Fed.R.Civ.P., on the grounds that Plaintiff Hira Patel's first and third causes of action, for inverse condemnation and strict liability for an ultrahazardous activity respectively, fail to state claims upon which relief can be granted. The motion was heard on May 17, 1993. Clifford Greenberg appeared on behalf of the City. Thomas Boehm appeared on behalf of Patel.
Having considered the parties' pleadings, the comments of counsel, and good cause appearing, the City's Motion for Judgment on the Pleadings is GRANTED as to Patel's claim for inverse condemnation. The City's Motion for Judgment on the Pleadings as to Patel's strict liability claim for an ultrahazardous activity is deferred until trial of the above entitled cases.
In his complaint, Plaintiff alleges that on March 19, 1991, he was the owner of property located in the County of Santa Clara at 14555 Mount Hamilton Road. The property contained an improved residence, which the plaintiff rented to third parties. The third parties were tenants of the property on March 19, 1991.
Plaintiff alleges that on March 19, 1991, the City entered upon his property in order to "serve criminal search and/or arrest warrant/s on the then occupant/s of the property." (Complaint, P 8). He alleges that the service of the search and/or arrest warrant/s was performed "pursuant to a plan" in which the City substantially participated, approved, and which was "designed to promote a public benefit." (Id.) He further alleges that, as part of the City's efforts to serve the warrants, the City "fired smoke grenades, tear-gas canisters and percussion/flash grenades into the residence on the property." (Id. at P 10).
Plaintiff alleges that the residence was ignited and completely destroyed by fire as a direct and proximate result of these activities. (Id. at P 11). He also alleges that these activities were not the result of an immediate public necessity or impending peril and were not essential to the imminent protection of the public safety, health or morals. (Id. at P 9). The Complaint contains causes of action for inverse condemnation, strict liability of ultrahazardous activity, and negligence.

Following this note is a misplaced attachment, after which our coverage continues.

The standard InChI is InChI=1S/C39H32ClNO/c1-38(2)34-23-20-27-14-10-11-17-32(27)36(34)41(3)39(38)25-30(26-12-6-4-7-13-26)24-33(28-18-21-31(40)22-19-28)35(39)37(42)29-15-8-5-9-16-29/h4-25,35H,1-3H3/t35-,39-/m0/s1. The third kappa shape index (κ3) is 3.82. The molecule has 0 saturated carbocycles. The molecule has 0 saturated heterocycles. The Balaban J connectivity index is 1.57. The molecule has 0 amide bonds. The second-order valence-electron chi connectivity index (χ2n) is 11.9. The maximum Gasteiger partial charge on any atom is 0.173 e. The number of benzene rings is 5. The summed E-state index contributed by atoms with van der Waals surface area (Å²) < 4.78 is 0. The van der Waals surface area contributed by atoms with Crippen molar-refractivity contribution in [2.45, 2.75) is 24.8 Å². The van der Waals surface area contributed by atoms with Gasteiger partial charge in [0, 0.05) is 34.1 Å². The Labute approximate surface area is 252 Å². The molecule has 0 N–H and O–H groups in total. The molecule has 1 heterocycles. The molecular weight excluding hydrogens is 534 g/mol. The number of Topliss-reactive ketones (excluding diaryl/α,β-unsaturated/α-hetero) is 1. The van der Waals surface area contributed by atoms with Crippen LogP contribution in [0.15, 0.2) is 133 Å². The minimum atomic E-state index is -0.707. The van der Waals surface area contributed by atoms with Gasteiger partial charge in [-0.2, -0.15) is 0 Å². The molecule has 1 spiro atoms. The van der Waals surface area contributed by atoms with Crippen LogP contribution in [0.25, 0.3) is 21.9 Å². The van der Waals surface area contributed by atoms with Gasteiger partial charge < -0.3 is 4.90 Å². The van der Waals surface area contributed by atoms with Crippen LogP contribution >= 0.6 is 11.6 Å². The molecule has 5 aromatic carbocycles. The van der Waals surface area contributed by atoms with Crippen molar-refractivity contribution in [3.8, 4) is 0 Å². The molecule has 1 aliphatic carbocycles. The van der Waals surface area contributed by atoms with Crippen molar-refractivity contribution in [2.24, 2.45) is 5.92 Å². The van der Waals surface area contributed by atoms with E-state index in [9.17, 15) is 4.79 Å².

Rule 12(c), Fed.R.Civ.P. provides: "After the pleadings are closed but within such time as not to delay the trial, any party may move for judgment on the pleadings." In this case, Rule 12(c) is properly used to raise the defense of failure to state a claim upon which relief can be granted. Fed.R.Civ.P. 12(h)(2); See also, Aldabe v. Aldabe, 616 F.2d 1089, 1093 (9th Cir. 1980).
The standard applied on Rule 12(c) motions is essentially the same as applied on Rule 12(b)(6) motions: judgment on the pleadings is appropriate when, assuming all material facts in the pleading under attack are true, the moving party is entitled to judgment as a matter of law. Hal Roach Studios v. Richard Feiner & Co., 896 F.2d 1542, 1550 (9th Cir. 1989). In deciding whether to grant a motion for judgment on the pleadings, not only are the material facts alleged in the complaint assumed to be true, but all inferences reasonably drawn from the facts must be construed, and all doubts resolved, in favor of the nonmoving party. General Conference Corp. of Seventh-Day Adventists v. Seventh-Day Adventists Congregational Church, 887 F.2d 228, 230 (9th Cir. 1989), cert. denied, 493 U.S. 1079, 110 S. Ct. 1134, 107 L. Ed. 2d 1039 (1990). The court need not, however, assume the truth of legal conclusions in the complaint merely because they take the form of factual allegations. Western Mining Council v. Watt, 643 F.2d 618, 624 (9th Cir. 1981), cert. denied, 454 U.S. 1031, 70 L. Ed. 2d 474, 102 S. Ct. 567 (1981).